United Nations Security Council Briefing and Consultation on G5 Sahel
JOINT A-3 STATEMENT (GABON, GHANA, MOZAMBIQUE) ON BRIEFING AND CONSULTATIONS ON G5 SAHEL
I have the honour to deliver this statement on behalf of the members of the A3 namely Gabon, Mozambique and Ghana. We welcome the report of the Secretary-General and thank ASG Martha Pobee as well as Amb. Eric Tiare, the Executive Secretary of the G5 Sahel Group for their comprehensive briefing and pertinent insights on the situation
in the Sahel. We also welcome the remarks of Ms. Aïssatou Diouf who spoke on behalf of Enda Energy and the Climate Action Network for West and Central Africa
We welcome the positive developments that have taken place within the G5 Sahel Group since the last briefing to the Council, including the 20th February Heads of State Summit which witnessed the successful rotation of the Presidency of the Group to Mauritania and the subsequent Ministerial meeting of 20th March, which discussed the revitalization of the Group’s security architecture as well as its efforts to sustain dialogue with Mali. We also welcome the support provided by the Office of the UN High Commissioner for Human Rights to the G5 Sahel Joint Force relating to the Human Rights and International Humanitarian Law Compliance Framework and also commend the latter for its determination to comply with existing obligations.
Despite these positive developments, we remain worried about the deteriorating security situation in the Sahel which has been characterized by increasing incidents of terrorist attacks and the use of improvised explosive devices (IEDs). While strongly condemning such attacks against civilian and security personnel in the region, including in Burkina Faso, we pay tribute to the gallant soldiers who continue to sacrifice their lives for peace in the region and commiserate with the families of all those who lost their lives.
The A3 recalls that the destabilization of the Sahel region is directly connected with the destabilization of Libya, as we note with concern, the spill-over effect on the Sahel of the lingering crisis in Libya as well as its spread to coastal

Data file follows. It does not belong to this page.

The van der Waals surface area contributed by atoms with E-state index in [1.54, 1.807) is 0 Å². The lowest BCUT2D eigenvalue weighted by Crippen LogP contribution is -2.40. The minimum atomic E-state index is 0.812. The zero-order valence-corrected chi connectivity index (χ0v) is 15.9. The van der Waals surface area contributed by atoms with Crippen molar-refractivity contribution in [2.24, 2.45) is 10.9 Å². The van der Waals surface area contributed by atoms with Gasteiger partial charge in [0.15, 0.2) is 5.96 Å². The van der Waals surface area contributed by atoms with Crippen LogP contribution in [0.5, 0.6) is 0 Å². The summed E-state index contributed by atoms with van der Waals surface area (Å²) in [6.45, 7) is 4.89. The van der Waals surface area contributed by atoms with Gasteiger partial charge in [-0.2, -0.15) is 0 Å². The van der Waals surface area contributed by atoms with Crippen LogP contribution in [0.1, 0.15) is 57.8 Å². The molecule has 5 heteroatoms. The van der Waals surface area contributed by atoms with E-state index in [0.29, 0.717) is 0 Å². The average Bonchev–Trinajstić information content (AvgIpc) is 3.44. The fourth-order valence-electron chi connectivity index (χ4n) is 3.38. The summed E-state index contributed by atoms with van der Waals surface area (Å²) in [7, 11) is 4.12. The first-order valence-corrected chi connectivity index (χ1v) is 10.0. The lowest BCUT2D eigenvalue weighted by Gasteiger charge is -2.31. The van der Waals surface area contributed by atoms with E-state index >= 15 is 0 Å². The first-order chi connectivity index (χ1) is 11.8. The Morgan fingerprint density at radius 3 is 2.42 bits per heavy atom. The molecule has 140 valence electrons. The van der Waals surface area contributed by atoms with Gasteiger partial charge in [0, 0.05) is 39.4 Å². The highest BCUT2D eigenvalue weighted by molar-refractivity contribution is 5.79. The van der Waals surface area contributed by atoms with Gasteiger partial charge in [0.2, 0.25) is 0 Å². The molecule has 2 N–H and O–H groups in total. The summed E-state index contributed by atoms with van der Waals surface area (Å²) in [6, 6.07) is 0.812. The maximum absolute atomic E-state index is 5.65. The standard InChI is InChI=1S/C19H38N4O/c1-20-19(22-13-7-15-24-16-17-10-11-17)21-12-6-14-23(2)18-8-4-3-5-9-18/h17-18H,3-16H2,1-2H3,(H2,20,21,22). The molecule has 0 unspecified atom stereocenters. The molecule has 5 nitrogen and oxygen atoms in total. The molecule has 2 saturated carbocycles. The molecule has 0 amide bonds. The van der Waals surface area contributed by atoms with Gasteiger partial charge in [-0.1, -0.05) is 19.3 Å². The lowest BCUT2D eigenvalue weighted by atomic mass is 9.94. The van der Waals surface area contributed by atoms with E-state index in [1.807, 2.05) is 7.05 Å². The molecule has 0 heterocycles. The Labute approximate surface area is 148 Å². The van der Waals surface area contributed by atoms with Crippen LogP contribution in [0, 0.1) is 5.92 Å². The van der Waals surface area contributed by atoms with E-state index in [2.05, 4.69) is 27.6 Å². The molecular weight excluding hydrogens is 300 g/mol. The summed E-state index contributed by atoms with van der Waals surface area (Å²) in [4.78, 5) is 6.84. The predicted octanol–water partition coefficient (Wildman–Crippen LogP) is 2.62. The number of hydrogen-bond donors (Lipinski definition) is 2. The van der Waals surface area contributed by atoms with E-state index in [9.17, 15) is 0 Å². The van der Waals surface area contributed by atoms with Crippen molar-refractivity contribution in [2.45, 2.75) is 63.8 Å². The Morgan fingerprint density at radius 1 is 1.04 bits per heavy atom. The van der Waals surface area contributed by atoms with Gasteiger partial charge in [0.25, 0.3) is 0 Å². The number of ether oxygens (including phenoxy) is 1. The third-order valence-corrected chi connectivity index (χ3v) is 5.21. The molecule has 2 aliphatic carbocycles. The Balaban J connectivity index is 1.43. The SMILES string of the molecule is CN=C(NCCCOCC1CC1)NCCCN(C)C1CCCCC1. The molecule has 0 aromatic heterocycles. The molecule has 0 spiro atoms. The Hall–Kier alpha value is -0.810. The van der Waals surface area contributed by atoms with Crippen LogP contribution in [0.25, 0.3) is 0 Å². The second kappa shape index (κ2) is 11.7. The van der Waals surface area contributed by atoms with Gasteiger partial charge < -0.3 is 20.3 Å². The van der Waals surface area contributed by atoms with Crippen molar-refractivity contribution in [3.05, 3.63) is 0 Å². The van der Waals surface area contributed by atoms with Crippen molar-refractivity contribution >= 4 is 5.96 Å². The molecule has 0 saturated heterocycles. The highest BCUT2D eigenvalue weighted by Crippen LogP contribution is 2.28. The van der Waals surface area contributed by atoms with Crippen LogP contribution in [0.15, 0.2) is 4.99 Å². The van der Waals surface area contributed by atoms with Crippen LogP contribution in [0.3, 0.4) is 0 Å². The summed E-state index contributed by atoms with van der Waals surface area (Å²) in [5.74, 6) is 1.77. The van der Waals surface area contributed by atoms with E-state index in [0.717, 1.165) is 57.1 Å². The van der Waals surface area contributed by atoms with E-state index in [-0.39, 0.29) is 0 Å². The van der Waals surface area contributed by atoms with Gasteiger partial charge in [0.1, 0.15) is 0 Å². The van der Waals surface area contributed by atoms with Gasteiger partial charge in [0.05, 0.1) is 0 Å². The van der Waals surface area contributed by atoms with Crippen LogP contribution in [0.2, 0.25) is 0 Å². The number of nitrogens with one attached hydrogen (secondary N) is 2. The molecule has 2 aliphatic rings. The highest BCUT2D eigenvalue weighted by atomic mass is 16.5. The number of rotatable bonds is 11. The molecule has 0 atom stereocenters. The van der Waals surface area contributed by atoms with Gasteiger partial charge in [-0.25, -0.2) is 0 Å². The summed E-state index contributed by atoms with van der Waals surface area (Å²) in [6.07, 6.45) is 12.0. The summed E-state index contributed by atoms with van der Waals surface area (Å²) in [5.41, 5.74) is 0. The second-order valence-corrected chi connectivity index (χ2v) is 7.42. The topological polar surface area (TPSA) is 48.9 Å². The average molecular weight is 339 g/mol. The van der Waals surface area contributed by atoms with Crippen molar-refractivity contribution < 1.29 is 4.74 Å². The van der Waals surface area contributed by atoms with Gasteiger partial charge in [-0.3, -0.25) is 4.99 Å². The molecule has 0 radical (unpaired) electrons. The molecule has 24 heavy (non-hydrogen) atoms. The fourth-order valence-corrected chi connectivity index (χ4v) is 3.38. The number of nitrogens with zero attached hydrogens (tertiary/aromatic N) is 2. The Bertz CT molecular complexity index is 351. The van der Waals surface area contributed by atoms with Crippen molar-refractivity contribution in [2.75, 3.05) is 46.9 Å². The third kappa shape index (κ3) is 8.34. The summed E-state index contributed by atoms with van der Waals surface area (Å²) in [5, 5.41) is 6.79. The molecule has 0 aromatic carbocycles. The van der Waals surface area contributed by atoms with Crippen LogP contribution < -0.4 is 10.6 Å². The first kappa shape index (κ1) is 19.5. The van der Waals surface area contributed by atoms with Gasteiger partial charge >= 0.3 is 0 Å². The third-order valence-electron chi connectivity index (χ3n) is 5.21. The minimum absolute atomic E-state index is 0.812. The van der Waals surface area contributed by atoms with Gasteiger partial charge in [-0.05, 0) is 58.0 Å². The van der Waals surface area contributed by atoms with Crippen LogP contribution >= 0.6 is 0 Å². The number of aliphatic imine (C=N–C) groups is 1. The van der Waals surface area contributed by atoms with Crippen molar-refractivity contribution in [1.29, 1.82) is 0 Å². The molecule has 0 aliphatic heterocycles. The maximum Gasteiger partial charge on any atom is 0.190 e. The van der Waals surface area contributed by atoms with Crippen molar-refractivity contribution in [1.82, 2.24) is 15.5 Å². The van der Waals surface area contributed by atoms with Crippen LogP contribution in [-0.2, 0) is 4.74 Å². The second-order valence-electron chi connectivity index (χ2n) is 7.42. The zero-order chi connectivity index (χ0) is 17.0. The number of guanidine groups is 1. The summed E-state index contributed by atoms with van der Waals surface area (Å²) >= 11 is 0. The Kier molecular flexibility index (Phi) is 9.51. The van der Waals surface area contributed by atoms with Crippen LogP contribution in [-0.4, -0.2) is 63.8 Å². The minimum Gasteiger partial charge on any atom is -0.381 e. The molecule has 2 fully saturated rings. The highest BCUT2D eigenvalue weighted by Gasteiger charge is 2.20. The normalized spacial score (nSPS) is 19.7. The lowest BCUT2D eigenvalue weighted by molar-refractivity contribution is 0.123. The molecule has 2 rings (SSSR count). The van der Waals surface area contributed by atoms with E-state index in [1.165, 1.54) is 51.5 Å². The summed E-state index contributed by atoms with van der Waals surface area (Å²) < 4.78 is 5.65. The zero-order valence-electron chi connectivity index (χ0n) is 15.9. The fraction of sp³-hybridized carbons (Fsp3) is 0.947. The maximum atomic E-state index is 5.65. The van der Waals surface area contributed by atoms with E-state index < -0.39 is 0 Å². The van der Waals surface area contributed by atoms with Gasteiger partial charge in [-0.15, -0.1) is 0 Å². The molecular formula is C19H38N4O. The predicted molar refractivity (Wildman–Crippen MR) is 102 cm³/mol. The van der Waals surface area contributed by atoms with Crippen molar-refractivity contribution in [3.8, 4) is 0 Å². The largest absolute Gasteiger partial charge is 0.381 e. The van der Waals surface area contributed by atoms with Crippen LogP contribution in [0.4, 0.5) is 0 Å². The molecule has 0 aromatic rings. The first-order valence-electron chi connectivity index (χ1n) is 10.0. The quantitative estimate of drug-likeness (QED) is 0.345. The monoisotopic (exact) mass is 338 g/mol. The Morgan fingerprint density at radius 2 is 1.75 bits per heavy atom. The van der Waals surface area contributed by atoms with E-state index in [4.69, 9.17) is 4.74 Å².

countries such as Togo and Benin. We therefore call for coordinated action to help manage the adverse impact of this development on countries in the region, and provide the G5 Sahel Joint Force the support it requires to enable
it to operate effectively. In this regard, we note that the Joint Force, which had been successful in carrying out major operations against terrorist organisations and insurgency groups, has in recent times not enjoyed the same measure of financial support. Indeed, we believe that, notwithstanding its challenges, the G5 Sahel Joint Force remains an essential complementary mechanism in addressing the evolving security situation in the Sahel. It is therefore pertinent to enhance our collective efforts in galvanizing the required support for the Joint Force.
Further to the above, the A3 wishes to highlight the following points which we consider as critical in enhancing the responsiveness of the joint Force:
First, we encourage the further efforts of the Heads of State and Ministers of the Group to revitalise the Joint Force through the adoption of a reconfigured Concept of Operations (CONOPS) and operational arrangements to meet the
new security dynamics. We also welcome the nomination of a new Force Commander and the adoption of additional prudential measures to operate a more cost-effective Group and Joint Force.
Second, we welcome the prioritization of efforts to address governance and development challenges that would undercut the radicalization agenda of terrorists and other armed groups that have targeted the youth and local communities in their efforts to destabilise the countries of the G5 Sahel Group, while looting their natural resources. In this context, we encourage coordination across the three pillars of governance, resilience, and security in